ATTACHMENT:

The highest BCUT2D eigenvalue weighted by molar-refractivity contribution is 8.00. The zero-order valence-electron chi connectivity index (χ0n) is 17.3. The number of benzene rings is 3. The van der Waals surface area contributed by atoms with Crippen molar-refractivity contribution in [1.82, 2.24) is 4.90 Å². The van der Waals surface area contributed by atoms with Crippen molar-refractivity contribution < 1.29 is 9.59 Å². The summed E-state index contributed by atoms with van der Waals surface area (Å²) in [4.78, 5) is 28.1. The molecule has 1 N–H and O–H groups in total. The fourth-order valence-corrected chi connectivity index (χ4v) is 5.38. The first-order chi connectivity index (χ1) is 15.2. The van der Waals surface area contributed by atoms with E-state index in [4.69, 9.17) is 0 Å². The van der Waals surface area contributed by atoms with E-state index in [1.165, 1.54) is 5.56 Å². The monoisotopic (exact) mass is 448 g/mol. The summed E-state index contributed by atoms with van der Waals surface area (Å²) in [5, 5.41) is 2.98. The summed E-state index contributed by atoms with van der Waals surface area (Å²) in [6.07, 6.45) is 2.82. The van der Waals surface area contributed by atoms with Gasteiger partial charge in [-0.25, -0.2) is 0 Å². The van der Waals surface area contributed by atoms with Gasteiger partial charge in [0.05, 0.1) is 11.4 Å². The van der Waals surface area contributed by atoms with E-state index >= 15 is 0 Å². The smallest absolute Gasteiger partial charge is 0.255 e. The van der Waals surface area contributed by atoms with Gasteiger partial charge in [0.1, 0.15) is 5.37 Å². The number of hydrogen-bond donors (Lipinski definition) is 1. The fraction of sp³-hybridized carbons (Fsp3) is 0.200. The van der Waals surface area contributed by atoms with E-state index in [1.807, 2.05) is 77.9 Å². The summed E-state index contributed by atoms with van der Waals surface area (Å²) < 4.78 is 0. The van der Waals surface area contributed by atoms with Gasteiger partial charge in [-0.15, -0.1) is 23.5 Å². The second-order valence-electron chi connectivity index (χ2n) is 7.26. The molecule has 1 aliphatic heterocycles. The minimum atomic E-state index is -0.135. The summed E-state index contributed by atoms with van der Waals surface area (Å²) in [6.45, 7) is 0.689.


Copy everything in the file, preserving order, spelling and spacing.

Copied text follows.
The highest BCUT2D eigenvalue weighted by molar-refractivity contribution is 8.00. The zero-order valence-electron chi connectivity index (χ0n) is 17.3. The number of benzene rings is 3. The van der Waals surface area contributed by atoms with Crippen molar-refractivity contribution in [1.82, 2.24) is 4.90 Å². The van der Waals surface area contributed by atoms with Crippen molar-refractivity contribution < 1.29 is 9.59 Å². The summed E-state index contributed by atoms with van der Waals surface area (Å²) in [4.78, 5) is 28.1. The molecule has 1 N–H and O–H groups in total. The fourth-order valence-corrected chi connectivity index (χ4v) is 5.38. The first-order chi connectivity index (χ1) is 15.2. The van der Waals surface area contributed by atoms with E-state index in [4.69, 9.17) is 0 Å². The van der Waals surface area contributed by atoms with E-state index in [1.165, 1.54) is 5.56 Å². The monoisotopic (exact) mass is 448 g/mol. The summed E-state index contributed by atoms with van der Waals surface area (Å²) in [5, 5.41) is 2.98. The summed E-state index contributed by atoms with van der Waals surface area (Å²) in [6.07, 6.45) is 2.82. The van der Waals surface area contributed by atoms with Gasteiger partial charge in [-0.25, -0.2) is 0 Å². The van der Waals surface area contributed by atoms with Gasteiger partial charge in [0.05, 0.1) is 11.4 Å². The van der Waals surface area contributed by atoms with E-state index >= 15 is 0 Å². The smallest absolute Gasteiger partial charge is 0.255 e. The van der Waals surface area contributed by atoms with Gasteiger partial charge in [0.1, 0.15) is 5.37 Å². The number of hydrogen-bond donors (Lipinski definition) is 1. The fraction of sp³-hybridized carbons (Fsp3) is 0.200. The van der Waals surface area contributed by atoms with E-state index in [1.807, 2.05) is 77.9 Å². The summed E-state index contributed by atoms with van der Waals surface area (Å²) < 4.78 is 0. The van der Waals surface area contributed by atoms with Gasteiger partial charge in [-0.15, -0.1) is 23.5 Å². The second-order valence-electron chi connectivity index (χ2n) is 7.26. The molecule has 1 aliphatic heterocycles. The minimum atomic E-state index is -0.135. The summed E-state index contributed by atoms with van der Waals surface area (Å²) in [6.45, 7) is 0.689.